By Charly SHELTON
Halloween is here again, the time of year filled with screams, pumpkins and scares. L.A. is a special haunt hot spot because there are so many great haunted houses in the area. Chief among these would be theme parks, namely Knott’s Scary Farm and Universal Studios Hollywood. Every year these parks provide an array of haunted walk-throughs, rides and scare zones woven among the streets of the parks.
Knott’s Scary Farm is more for teenagers. With fewer authentic scares, the experience is more about hanging out with friends, seeing a cool show, hitting up a few walk-throughs and riding some great roller coaster-type rides.
For real scares, Universal Studios Hollywood Halloween Horror Nights is the place to be. Whether marveling at the artistry of the incredibly well-made, detail-oriented walk-throughs, linking arms with a bunch of friends to make your way through a scary house or just taking a leisurely stroll with a few spooks along the way, this is the place to be for the best scares, houses and overall Halloween experience.
The benefit of Knott’s as a Scary Farm is in the wait times. The wait for each maze isn’t too bad, about 45 minutes even on a heavily attended night. But for just a few dollars more, Fright Lane access with the skeleton key room is well worth the price. This provides front-of-the-line access as well as access to an extra room in certain mazes. One maze, Voodoo (the best maze at Knott’s if not the best maze they’ve done in years), has a skeleton key room. The wait for Voodoo, even with a front-of-the-line pass, is a little bit longer, but it’s totally worth it.
In groups of five or six, guests are led into a coffin storage room where they are addressed by an old voodoo priestess and then placed into individual coffins. I won’t go into detail on what happens when Baron Samedi arrives, but it’s really a cool effect and worth the extra cost to have a skeleton key.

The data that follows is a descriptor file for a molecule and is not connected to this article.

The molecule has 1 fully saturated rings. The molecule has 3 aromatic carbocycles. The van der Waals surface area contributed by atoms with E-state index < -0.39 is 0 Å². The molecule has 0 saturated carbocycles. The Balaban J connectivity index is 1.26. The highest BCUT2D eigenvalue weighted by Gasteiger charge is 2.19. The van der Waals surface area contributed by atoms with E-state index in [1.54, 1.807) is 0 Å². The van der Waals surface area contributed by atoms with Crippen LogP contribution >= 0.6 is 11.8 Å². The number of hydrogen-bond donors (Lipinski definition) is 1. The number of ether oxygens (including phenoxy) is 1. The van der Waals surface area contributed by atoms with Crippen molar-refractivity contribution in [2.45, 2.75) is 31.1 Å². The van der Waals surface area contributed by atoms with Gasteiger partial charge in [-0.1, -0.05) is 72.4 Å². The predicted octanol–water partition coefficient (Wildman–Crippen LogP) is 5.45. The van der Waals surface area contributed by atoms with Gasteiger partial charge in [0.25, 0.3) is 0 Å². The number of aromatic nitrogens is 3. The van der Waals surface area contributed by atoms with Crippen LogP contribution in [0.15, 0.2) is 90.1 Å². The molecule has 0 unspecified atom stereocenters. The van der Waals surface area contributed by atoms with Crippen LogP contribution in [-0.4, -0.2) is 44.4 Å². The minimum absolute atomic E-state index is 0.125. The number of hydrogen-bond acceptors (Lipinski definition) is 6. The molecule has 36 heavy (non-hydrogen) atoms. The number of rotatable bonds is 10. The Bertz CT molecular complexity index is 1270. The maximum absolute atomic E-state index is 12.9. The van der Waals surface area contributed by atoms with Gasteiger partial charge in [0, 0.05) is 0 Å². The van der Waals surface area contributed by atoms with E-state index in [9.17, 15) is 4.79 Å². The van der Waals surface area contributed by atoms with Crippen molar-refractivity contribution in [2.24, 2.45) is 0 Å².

The rest of the skeleton key rooms, though, are pretty disappointing. Pinocchio Unstrung, one of the mazes featuring a skeleton key room, had a 30-minute wait to get into the skeleton key room. After gaining access, the performer gave a lackluster performance, barely caring whether or not there was an audience. The effects weren’t very good, either; he had to leave the room to trigger his own special effects.
Universal Studios, on the other hand, almost requires a front-of-the-line pass. Gate A passes give priority access to the front of the line once per maze. The VIP pass gives unlimited access to the front of the line.
At over $100 for the Gate A pass and over $200 for the VIP pass, you’re looking at spending a little bit for this experience. But with wait times for most of the mazes ranging between 90 and 140 minutes with eight mazes offered in all, there is no way a ticketholder can go through all of them in one night without a Gate A pass.
For those who decide to make Universal their Halloween haunt, they won’t be disappointed. Mazes from “The Walking Dead,” “Aliens vs Predator,” “From Dusk till Dawn,” “Dracula Untold” and several others terrify and leave guests spellbound when taking in the majesty of the walk-through. Being a theme park nerd, I walked through AVP with an open jaw. This was one of the coolest mazes I have ever seen. It feels like you are actually in-between the two species at war with each other. Really a clever maze.
Each park has its benefits; each one offers something for a different crowd. For adults with a little spending money, it’s Universal all the way. For teens and young adults who want to go in a group and make it more of a social event than a Halloween scare fest, Knott’s is for you.
Whichever one you choose, Knott’s or Universal, have a happy and safe Halloween.